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Disco, House and Techno

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Discotheques

Break dancing was popular across China in the late 1980s and early 1990s, partly because of Michael Jackson (who performed in Taipei in 1995). Discotheques followed in the early 1990s. Across China nightlife consists of restaurants, night clubs (with variety shows), discotheques and karaoke.

  • In Beijing, the first large discotheques such as the Rock and Roll, Babyface, Nightman and NASA were run by ex-cops who had the right connections to survive crack-downs.
  • These discotheques typically cater to groups that rent a table by ordering a bottle of liquor (usually whiskey) which comes with soft drinks (usually iced tea), ice cubes and sometimes a fruit platter.
  • Most discotheques play foreign house and remixes of Chinese pop songs. Some play hiphop, urban and latin.
  • DJ’s in discotheques rarely see themselves as artists. They don’t record their own remixes and don’t play at other places or festivals.
  • The mixes of DJ Shitou became a big hit on line in 2011 because of his hilarious MC-ing, parodying official sounding voices, foul language, random shouts and poor English.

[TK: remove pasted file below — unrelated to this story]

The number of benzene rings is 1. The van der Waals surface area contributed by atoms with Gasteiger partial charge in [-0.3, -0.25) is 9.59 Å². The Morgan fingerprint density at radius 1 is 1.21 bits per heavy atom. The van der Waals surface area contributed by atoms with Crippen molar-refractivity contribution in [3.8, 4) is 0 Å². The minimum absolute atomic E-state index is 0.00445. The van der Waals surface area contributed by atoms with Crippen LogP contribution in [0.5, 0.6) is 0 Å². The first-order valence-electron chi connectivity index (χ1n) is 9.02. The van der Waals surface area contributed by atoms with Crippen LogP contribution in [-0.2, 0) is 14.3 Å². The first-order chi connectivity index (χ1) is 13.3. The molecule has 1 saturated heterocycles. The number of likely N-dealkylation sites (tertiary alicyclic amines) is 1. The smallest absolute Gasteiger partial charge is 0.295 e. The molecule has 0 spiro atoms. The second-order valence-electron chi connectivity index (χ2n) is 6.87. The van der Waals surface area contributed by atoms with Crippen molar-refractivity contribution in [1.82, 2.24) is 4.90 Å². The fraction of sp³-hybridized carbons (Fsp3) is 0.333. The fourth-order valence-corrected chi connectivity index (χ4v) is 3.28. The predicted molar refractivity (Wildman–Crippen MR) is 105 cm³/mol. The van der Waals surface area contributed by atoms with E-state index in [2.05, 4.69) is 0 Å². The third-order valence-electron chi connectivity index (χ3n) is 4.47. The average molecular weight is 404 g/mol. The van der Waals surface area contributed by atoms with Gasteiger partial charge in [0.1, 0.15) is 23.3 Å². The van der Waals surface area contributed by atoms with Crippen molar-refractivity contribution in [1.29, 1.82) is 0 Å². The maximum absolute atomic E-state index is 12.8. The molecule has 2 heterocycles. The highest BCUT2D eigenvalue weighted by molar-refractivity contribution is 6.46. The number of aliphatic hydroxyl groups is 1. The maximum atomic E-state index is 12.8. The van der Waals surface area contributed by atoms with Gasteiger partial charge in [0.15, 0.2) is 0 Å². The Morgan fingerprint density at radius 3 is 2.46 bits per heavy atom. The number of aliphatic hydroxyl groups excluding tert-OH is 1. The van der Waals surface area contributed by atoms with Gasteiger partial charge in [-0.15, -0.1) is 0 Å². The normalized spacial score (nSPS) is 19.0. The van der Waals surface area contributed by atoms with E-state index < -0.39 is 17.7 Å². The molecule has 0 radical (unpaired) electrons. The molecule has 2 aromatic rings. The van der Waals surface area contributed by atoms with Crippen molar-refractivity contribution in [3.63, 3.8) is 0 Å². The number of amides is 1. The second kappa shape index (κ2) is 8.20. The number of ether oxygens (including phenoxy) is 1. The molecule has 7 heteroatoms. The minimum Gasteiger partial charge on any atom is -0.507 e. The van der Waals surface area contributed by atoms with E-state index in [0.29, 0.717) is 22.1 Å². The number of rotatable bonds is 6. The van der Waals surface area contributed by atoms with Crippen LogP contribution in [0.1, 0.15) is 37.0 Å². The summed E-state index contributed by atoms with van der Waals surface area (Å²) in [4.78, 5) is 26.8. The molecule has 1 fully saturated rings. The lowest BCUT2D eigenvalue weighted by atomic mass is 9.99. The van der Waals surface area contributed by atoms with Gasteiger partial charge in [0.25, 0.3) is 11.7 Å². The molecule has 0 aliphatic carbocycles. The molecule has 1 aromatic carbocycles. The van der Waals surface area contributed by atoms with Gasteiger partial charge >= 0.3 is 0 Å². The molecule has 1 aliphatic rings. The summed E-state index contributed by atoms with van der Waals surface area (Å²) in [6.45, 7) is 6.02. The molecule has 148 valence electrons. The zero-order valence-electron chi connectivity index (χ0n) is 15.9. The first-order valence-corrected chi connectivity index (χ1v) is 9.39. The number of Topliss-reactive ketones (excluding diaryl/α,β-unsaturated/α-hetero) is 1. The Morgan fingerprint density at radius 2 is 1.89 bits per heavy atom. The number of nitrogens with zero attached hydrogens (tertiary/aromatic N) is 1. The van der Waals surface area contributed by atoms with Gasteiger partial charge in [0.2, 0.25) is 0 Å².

Club Culture

  • DJ’s in clubs see themselves as artists. They build up their repertoire, make recordings and their names feature prominently in the promotion of the event. These events are also more likely to include a cover charge, comparable to live houses in rock music.
  • In 1997 the Swiss China-based organization Cheese (Michael & Philip) organized the first rave on the Great Wall. The same year the radio DJ Zhang Youdai started hosting techno parties in his bar Keep in Touch and the guitar player Wengweng started organizing and performing at club nights. In 2001, DJ Wengweng set-up the party organization China Pump Factory with DJ Yang Bing and the Briton Will. The organization hosted shows in the larger discotheques and one at the Great Wall. With club 88 this music style had a place of its own.
  • In Guangdong, club culture was promoted almost singlehandedly by Michael Neebing. Neebing took part in a Modern Asia International Music Fair in Hong Kong in 1996 which began a close relationship with Hong Kong-France independent dance music label Technasia. In 2001, Neebing organized a series of parties for Future Mix in Guangzhou’s first dance music club called FACE.
  • In the first few years many people visited the clubs and a number of foreign DJ’s visited. However, after the initial hype faded, the development of club culture in China slowed down and a number of clubs shut down, including a host of Zhang Youdai’s venues (Cloud 9) and Club 88. In 2012 there are five places in Beijing that regularly organize DJ nights, two of which are underground basements. Foreigners still make up a substantial part of the audience, organizers and DJs. In short, as of yet club culture has not been able yet to profit of the success of discotheques.  
  • Local party organizations include Wasabi Sound, Acupuncture Records, Cheese and the China Pump Factory.
  • Local DJ’s include Yang Bing, Ben Huang and Mickey Zhang. Jerry Lo is a well-known Taiwanese DJ.

 

For the complete chapter please download the PDF below